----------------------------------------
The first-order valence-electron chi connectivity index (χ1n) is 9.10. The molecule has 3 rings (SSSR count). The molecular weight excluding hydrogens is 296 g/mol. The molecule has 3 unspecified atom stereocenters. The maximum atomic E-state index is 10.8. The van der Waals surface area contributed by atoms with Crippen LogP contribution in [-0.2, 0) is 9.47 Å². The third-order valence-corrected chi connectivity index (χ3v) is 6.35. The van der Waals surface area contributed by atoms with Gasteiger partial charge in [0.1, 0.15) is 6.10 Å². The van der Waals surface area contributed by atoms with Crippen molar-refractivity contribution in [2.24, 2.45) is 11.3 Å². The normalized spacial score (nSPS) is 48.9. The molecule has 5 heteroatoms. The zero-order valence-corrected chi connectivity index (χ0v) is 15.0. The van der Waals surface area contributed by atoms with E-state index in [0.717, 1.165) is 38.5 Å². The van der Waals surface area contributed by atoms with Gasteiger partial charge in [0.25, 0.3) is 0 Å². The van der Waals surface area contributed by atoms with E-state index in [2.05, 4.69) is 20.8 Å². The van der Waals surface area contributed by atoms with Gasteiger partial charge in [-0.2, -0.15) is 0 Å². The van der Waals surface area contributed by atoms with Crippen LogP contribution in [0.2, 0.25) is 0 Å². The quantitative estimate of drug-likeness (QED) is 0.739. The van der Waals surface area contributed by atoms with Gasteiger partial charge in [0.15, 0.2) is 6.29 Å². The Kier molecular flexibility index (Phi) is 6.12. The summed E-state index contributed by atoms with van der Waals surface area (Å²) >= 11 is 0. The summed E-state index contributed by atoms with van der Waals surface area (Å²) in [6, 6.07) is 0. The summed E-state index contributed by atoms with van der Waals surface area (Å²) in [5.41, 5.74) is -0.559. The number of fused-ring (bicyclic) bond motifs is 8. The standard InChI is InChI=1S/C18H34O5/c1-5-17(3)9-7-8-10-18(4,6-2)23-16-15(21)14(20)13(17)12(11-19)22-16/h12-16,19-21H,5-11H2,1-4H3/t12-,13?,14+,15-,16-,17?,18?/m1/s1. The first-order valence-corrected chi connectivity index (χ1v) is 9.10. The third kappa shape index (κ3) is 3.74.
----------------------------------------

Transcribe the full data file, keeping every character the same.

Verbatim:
The first-order valence-electron chi connectivity index (χ1n) is 9.10. The molecule has 3 rings (SSSR count). The molecular weight excluding hydrogens is 296 g/mol. The molecule has 3 unspecified atom stereocenters. The maximum atomic E-state index is 10.8. The van der Waals surface area contributed by atoms with Crippen LogP contribution in [-0.2, 0) is 9.47 Å². The third-order valence-corrected chi connectivity index (χ3v) is 6.35. The van der Waals surface area contributed by atoms with Gasteiger partial charge in [0.1, 0.15) is 6.10 Å². The van der Waals surface area contributed by atoms with Crippen molar-refractivity contribution in [2.24, 2.45) is 11.3 Å². The normalized spacial score (nSPS) is 48.9. The molecule has 5 heteroatoms. The zero-order valence-corrected chi connectivity index (χ0v) is 15.0. The van der Waals surface area contributed by atoms with E-state index in [0.717, 1.165) is 38.5 Å². The van der Waals surface area contributed by atoms with Gasteiger partial charge in [0.25, 0.3) is 0 Å². The van der Waals surface area contributed by atoms with E-state index in [2.05, 4.69) is 20.8 Å². The van der Waals surface area contributed by atoms with Gasteiger partial charge in [-0.2, -0.15) is 0 Å². The van der Waals surface area contributed by atoms with Crippen LogP contribution in [0.2, 0.25) is 0 Å². The quantitative estimate of drug-likeness (QED) is 0.739. The van der Waals surface area contributed by atoms with Gasteiger partial charge in [0.15, 0.2) is 6.29 Å². The Kier molecular flexibility index (Phi) is 6.12. The summed E-state index contributed by atoms with van der Waals surface area (Å²) >= 11 is 0. The summed E-state index contributed by atoms with van der Waals surface area (Å²) in [6, 6.07) is 0. The summed E-state index contributed by atoms with van der Waals surface area (Å²) in [5.41, 5.74) is -0.559. The number of fused-ring (bicyclic) bond motifs is 8. The standard InChI is InChI=1S/C18H34O5/c1-5-17(3)9-7-8-10-18(4,6-2)23-16-15(21)14(20)13(17)12(11-19)22-16/h12-16,19-21H,5-11H2,1-4H3/t12-,13?,14+,15-,16-,17?,18?/m1/s1. The first-order valence-corrected chi connectivity index (χ1v) is 9.10. The third kappa shape index (κ3) is 3.74.